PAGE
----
After a trucking accident in Columbus, it is extremely important to seek medical treatment immediately, and then proceed by gathering all of the items and documents necessary to begin a personal injury case on your behalf. A personal injury lawsuit can help you secure the damages to help you recover, and can help highlight possible negligent practices performed by the liable party.
If you want to pursue a personal injury case after a trucking accident then, one of the most important sets of documents you can acquire is a truck driver’s logbook. A driver’s logbook details the duration of their trip, their rest breaks (or lack thereof), as well as a host of other pertinent information.
What’s in a truck driver’s logbook?
Per the requirements set forth by the United States Federal Motor Carrier Safety Administration (FMCSA), a branch of the Department of Transportation, every truck driver must keep written records of the hours that they are driving and on duty, as well as the time and duration of their breaks.
According to the rules, outlined in a guidebook produced by the Ohio State Patrol, “a motor carrier shall not permit or require a driver to drive…for more than 11 cumulative hours following 10 consecutive hours off duty.”
Furthermore, a truck driver must “have 10 consecutive hours off duty before he/she is eligible to drive again.” Additionally, along with the rules regarding driving, truck drivers are “not permitted [to drive] if more than 8 hours have passed since the end of the driver’s last off-duty or sleeper-berth period of at least 30 minutes.”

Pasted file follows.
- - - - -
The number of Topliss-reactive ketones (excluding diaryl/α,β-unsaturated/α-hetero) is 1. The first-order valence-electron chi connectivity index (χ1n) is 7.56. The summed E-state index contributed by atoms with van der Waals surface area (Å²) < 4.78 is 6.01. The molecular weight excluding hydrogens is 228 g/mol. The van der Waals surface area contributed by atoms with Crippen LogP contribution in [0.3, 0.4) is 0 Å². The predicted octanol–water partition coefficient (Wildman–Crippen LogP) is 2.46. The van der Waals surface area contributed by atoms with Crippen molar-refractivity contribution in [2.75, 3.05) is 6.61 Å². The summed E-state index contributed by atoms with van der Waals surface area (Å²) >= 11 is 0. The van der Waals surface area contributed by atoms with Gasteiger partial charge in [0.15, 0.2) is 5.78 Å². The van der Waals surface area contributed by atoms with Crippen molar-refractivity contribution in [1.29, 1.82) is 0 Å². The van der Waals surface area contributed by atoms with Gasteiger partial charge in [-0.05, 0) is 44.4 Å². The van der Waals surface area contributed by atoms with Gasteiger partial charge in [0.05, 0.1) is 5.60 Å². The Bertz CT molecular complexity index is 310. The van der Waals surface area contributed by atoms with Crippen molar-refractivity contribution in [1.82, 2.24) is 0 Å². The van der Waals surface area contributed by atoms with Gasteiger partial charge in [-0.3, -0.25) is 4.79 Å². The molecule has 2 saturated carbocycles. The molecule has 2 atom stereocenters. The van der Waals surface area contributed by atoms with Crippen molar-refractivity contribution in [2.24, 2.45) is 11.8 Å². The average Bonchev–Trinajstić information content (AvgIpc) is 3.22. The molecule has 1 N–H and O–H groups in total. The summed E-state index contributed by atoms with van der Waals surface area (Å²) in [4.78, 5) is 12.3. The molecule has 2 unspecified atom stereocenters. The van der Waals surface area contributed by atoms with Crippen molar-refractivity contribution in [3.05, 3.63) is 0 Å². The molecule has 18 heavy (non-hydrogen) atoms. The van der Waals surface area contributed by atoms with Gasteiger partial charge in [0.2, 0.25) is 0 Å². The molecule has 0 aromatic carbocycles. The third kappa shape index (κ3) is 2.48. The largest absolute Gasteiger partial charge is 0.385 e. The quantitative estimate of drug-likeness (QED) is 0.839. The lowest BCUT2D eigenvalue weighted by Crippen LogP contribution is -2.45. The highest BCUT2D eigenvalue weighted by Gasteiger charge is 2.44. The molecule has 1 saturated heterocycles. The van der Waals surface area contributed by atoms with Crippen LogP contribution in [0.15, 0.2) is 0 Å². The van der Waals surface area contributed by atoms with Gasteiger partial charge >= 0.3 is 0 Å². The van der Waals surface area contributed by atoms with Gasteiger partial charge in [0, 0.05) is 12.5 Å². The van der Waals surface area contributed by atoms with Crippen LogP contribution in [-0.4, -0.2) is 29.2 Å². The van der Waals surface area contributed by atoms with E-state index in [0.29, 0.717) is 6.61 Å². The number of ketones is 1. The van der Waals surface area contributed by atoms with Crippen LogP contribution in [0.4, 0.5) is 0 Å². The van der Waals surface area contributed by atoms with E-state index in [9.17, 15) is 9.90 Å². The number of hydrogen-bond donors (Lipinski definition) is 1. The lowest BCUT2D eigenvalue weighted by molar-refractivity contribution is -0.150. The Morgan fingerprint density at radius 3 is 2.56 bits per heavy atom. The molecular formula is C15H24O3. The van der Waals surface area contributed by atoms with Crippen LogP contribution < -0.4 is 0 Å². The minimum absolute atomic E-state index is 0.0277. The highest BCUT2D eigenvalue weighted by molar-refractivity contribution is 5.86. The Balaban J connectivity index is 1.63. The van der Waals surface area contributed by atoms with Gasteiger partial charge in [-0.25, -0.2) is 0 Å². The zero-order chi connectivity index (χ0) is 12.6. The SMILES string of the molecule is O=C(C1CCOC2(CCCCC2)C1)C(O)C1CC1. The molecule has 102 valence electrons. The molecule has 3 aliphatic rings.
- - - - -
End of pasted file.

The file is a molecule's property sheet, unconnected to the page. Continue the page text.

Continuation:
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How You Can Use a Driver’s Logbook as Evidence
Because of the punishments drivers or motor carriers may face for violating the FMCSA rules, many drivers or carriers attempt to destroy or falsify their logbooks in order to shirk liability for an accident.
If the logbook indicates the driver violated the hours-of-service rules, it may support that he or she was fatigued at the time of the accident. To make sure that you are able to use a driver’s logbook as evidence in your lawsuit then, it is imperative that you have a legal professional draft a spoliation letter on your behalf.
A spoliation letter should include your:
- the name of the truck driver or carrier;
- the location and date of the crash;
- the parties who were injured or killed in the trucking accident; and
- your demand to have access to the logbook of the driver in question.
Spoliation, or the act of destroying evidence, is considered a tort in the State of Ohio, and presenting the truck driver or carrier with a request for evidence is one of the only ways to ensure that you acquire access to this information. Otherwise, motor carriers may destroy the records after six months.
That being said, some trucking companies will attempt to destroy this type of evidence as soon as possible after an accident, thus it is imperative that you act as quickly as you can to request the information before any such action is taken.
Contact a Legal Professional in Columbus Today
Ultimately, if you or someone you know has been injured or killed in a trucking accident, contact Bressman Law. We will examine the specifics of your case and help you begin filing a claim for compensation and preserve evidence like the trucker’s logs. Call us today at 877-538-1116.